Using the Kea Configuration Backend
  • 27 Aug 2020
  • 5 Minutes to read
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Using the Kea Configuration Backend

  • Dark
  • PDF

Article summary

On August 14, 2019, Alan Clegg presented a webinar on the new Configuration Backend feature in Kea DHCP. This article recaps the highlights of the webinar for those who may be interested. You can also watch a recording of the webinar here.

What is the configuration backend?

The configuration backend (also known as config backend or CB) is a new feature as of Kea 1.6. It offers scalable DHCP configuration management using MySQL as a database backend.

Config backend takes advantage of three major features of Kea:

  1. Its ability to use a configuration database backend;
  2. Its implementation as a series of hooks; and
  3. Its management through the REST API.

Why do I need it?

DHCPv4 and DHCPv6 servers need to store leases (addresses and prefixes), host reservations (per-host details), and configuration information (options, pools, subnets, shared networks, option definitions, and global parameters). All of those parameters need to be managed, but different servers often have very similar configurations. Duplicating those configurations among multiple servers can be time-consuming.

Lease and host database management backends were already available, but the config backend is new with Kea 1.6. The config backend allows administrators to easily manage and deploy configuration information across multiple Kea servers by storing the configurations in a MySQL database rather than locally on each server, reducing complexity and saving administration time.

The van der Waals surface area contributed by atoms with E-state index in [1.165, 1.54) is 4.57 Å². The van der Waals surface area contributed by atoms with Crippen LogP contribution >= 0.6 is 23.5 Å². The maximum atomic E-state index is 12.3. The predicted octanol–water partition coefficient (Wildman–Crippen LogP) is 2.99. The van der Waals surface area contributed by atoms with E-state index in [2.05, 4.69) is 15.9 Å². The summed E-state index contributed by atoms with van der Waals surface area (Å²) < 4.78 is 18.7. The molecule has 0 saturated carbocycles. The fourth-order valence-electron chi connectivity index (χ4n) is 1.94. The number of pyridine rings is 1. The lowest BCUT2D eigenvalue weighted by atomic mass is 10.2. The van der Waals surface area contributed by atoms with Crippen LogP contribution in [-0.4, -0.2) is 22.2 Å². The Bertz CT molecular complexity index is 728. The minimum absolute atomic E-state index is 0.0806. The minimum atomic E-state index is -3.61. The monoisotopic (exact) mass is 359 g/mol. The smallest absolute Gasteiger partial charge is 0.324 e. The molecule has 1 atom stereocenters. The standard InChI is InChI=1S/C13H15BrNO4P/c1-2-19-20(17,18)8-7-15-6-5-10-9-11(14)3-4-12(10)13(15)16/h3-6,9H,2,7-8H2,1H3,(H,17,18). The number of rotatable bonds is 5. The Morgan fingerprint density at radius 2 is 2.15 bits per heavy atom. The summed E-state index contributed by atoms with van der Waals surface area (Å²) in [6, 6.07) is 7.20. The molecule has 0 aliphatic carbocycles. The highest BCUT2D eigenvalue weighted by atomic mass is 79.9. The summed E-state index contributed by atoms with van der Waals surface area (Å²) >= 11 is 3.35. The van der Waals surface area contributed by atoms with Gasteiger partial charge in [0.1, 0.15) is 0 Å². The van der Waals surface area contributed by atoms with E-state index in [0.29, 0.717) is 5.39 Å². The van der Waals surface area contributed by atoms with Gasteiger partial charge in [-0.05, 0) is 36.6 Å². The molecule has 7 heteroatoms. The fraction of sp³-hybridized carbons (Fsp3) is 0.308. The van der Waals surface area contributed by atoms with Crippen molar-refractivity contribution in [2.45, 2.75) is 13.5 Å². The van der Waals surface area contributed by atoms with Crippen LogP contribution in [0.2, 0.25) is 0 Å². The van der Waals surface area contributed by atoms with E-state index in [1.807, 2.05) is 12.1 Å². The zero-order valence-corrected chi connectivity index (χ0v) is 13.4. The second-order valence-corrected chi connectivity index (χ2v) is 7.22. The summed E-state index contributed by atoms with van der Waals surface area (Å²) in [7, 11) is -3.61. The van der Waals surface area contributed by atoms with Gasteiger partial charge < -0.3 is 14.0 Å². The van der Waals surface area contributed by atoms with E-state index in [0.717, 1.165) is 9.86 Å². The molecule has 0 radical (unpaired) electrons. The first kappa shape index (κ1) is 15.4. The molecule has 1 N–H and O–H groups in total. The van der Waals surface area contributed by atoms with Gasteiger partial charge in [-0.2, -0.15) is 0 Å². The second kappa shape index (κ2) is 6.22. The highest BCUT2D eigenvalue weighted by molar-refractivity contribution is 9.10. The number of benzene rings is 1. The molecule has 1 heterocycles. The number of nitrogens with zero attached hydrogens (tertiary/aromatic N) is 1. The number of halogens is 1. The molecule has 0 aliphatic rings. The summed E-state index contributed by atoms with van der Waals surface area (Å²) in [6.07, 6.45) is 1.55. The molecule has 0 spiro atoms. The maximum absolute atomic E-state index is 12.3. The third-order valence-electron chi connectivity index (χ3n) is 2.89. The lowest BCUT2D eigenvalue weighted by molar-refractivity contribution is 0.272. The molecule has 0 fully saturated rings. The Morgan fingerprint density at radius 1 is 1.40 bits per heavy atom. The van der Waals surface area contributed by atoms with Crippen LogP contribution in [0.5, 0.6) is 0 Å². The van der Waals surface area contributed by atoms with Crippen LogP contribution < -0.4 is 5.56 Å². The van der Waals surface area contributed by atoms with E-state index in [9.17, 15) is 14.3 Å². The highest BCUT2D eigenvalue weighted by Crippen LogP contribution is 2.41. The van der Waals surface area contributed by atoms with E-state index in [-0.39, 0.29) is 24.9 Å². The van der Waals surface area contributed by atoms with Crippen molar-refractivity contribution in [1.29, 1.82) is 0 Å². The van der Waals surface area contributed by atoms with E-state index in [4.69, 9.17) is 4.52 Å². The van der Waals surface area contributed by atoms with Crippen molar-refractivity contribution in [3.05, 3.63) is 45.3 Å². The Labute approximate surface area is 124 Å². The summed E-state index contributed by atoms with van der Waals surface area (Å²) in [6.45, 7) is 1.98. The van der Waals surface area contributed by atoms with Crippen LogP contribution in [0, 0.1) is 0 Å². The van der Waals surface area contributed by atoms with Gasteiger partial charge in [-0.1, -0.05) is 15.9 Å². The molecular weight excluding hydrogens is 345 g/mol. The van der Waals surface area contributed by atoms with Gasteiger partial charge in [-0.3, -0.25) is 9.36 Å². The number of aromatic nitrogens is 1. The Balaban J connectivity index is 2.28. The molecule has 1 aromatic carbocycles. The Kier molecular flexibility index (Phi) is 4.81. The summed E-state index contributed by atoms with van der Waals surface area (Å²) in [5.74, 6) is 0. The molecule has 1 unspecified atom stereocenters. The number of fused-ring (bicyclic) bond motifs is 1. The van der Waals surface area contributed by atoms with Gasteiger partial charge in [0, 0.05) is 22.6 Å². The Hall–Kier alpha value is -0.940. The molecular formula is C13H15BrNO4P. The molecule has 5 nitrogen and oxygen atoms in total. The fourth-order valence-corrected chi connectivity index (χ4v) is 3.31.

Some config backend features

  • The MySQL server can be colocated with the DHCP server or remote.
  • Multiple Kea servers can share a single remote MySQL database.
  • The database can be modified when the DHCP servers are offline, and the servers will read the updated information the next time they come back online.
  • Changes can be made to the configuration database without needing to restart the servers; the servers update automatically using a pull model, with a configurable delay.
  • Offline configuration allows firewalling of configuration management for increased security.

What are the benefits of CB?

  1. Configurations can be shared between HA partners; there's no need to worry about missing anything while making changes among different servers.
  2. Rapidly changing configurations are easily maintained.
  3. The config backend is a huge step forward in automated configuration management; it offers basic error checking and verification of IP address structure.
  4. Large deployments are easily managed and updates are propagated nearly simultaneously across your entire network.
  5. CB lets you scale up and down easily with the "server tags" feature.
  6. The configuration backend gives you the ability to monitor the database, run reports, deploy backups, and maintain redundancy.

Are there any limitations to the configuration backend?

This is a new feature and we expect to add more to it in the future. In the meantime:

  • The config backend is currently MySQL-only; the ability to use a PostgreSQL database is being considered for a future release.
  • CB is only available on DHCPv4 and DHCPv6 servers; it does not currently work for DDNS or Control Agent, or other Kea hooks (like RADIUS, NETCONF, etc.).
  • Some parameters (like server-tag) must be configured manually via the JSON file.

How do I use CB?